Good on you for admitting that.  I can imagine after such a long break from the business, and with your desire to do another album that must have been a both daunting & challenging realisationto admit to yourself?
It just wasn’t working for me. My feeling is that the British public have known me for so long – it’s been nearly 22 years by now, so it was important I didn’t come out with something that is manufactured or which sounds contrived, or something which has just be thrown together. It’s got to sound really real and it’s got to sound really organic, otherwise people just ain’t going to believe it. So we decided to throw all those original songs away and we started again. We recorded a song called ‘I Remember’ which is one of only two covers on the album, but it’s an amazing ballad. As soon as I did that, it created the fire that really started everything off. All the songs then just started to come. We started to write some wicked tunes after that. It was just so great. We both sat there and thought ‘we’re cooking now, we’re cooking’ (laughs) and this was after thirteen months of slog, then suddenly it just turned around. The second year was great – the songs are just incredible. I think it’s the best album I’ve ever made. Now I’ve got the maturity, the experience and all of that… I have nothing to prove, I just want to make great music. With that kind of feeling you are just going to do your best work…   

Describe your feelings in that period between finishing an album and it coming out?
You kind of go through this… Well, I got the masters for the first time last week. I played the album and I just cried… in fact, I cried for an entire hour. I was like a bloody quivering wreck ‘cause it just blew me away. I just cracked. I think that from start to finish it’s just a really good record. Lyrical content is really important for me as well, it had to be a journey of my life; I wanted to talk about what I’d been through.

You’ve mentioned being a parent, so I wondered if the Paris household gets turned upside down when you are away on tour?
No, it’s cool really. You have to remember that I have been traveling all over the world for the most part of my life really. I take the kids with me and fly them all over the place. They are very robust and strong. My daughter, who is seventeen, has traveled to most places in the world with me. My other daughter Russia has also been to a few places now. She is only three so I try not to leave the house for more than a few days at a time now.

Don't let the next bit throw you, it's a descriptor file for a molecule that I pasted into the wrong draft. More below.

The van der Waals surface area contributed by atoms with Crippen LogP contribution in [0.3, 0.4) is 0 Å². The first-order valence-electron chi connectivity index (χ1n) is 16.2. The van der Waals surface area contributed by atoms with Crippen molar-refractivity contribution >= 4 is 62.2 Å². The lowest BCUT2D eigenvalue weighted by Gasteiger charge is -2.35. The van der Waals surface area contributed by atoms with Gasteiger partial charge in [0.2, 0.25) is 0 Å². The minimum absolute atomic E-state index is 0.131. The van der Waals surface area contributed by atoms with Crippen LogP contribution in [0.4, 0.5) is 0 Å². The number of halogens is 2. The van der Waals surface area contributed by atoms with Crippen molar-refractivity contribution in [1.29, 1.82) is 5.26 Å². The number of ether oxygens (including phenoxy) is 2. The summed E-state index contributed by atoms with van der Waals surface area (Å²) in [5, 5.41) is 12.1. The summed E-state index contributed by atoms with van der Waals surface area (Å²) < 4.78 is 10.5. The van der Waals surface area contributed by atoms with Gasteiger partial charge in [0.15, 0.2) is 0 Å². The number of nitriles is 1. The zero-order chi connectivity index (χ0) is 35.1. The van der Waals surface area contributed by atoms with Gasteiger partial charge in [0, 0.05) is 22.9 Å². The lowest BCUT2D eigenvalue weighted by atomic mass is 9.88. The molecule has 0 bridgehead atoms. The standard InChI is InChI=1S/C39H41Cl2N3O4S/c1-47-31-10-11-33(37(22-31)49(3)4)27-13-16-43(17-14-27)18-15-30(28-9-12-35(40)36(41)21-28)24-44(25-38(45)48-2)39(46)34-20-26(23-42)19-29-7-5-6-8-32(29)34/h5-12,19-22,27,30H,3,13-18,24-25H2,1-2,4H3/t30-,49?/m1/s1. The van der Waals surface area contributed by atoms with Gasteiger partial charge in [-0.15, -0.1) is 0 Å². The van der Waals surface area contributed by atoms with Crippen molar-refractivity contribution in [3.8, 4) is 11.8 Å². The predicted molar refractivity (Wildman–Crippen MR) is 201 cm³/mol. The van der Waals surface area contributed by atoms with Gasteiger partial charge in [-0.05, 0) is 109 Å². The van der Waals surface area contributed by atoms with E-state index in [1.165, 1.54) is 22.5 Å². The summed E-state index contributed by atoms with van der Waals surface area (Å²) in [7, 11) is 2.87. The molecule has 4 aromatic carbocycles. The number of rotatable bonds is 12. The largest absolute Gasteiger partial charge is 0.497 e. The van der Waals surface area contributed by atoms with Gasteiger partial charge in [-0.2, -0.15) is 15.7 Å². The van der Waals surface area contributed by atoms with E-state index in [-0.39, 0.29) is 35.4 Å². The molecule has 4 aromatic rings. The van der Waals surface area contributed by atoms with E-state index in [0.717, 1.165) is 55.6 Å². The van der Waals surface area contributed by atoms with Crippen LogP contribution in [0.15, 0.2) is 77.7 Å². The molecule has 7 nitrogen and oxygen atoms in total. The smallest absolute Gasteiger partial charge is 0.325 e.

And how does she react when she sees her Mummy on the television?
(Laughs) MY MUMMY, MY MUMMY!!!

Ok, so this is a long winded one on my part. Basically, here at Outline we have been dealing with a PR Company in London for years, who we found out yesterday were due to close down because their founder Rob Partridge had sadly passed away in recent months. When I found out more stuff about Rob’s life, I believe he had a massive impact in the early days of Island Records, mentoring the artists and supporting you all, so much so that Bono had come out and said Rob was like a father figure to him and the rest of U2. As you were a big part of the original Island Records collective, can we talk about Rob and your early memories of what’s been immortalized as one of the music industry’s most important pillars?
I’m not just saying this because he’s not with us anymore, but Rob really was an amazing person. Let me tell you honey, he was like a Daddy figure. He was always lovely and warm and caring. I only found out he’d died a couple of weeks ago and I felt destroyed. Number one, I didn’t get to go to the funeral and I hadn’t seen him in a long time. He was wonderful to me. My experience at Island was incredible; I was there eight years and it was one of the best periods of my life. I signed at seventeen and everyone at that place in St. Peter’s Square, that house, was like a family to me. That’s why I had a nervous breakdown when I left Island, ‘cause that had been my home. People like Rob, Bruno, Julianne Palmer, Trevor Wyatt – all the cats down there were like my family. I mean it was a converted house into a record company and it felt like a home. There was Jamaican food cooking in the kitchen and Bono would hangout and Grace Jones and Steve Winwood. But that was the kind of place it was. It was insane; you just don’t get that now. Chris Blackwell did an amazing job; he made that place feel like someone’s house…

From this period onwards you’ve been lucky enough to work with some of the world’s most amazing talents. Which memories from ‘back then when’ hold a special place in your heart?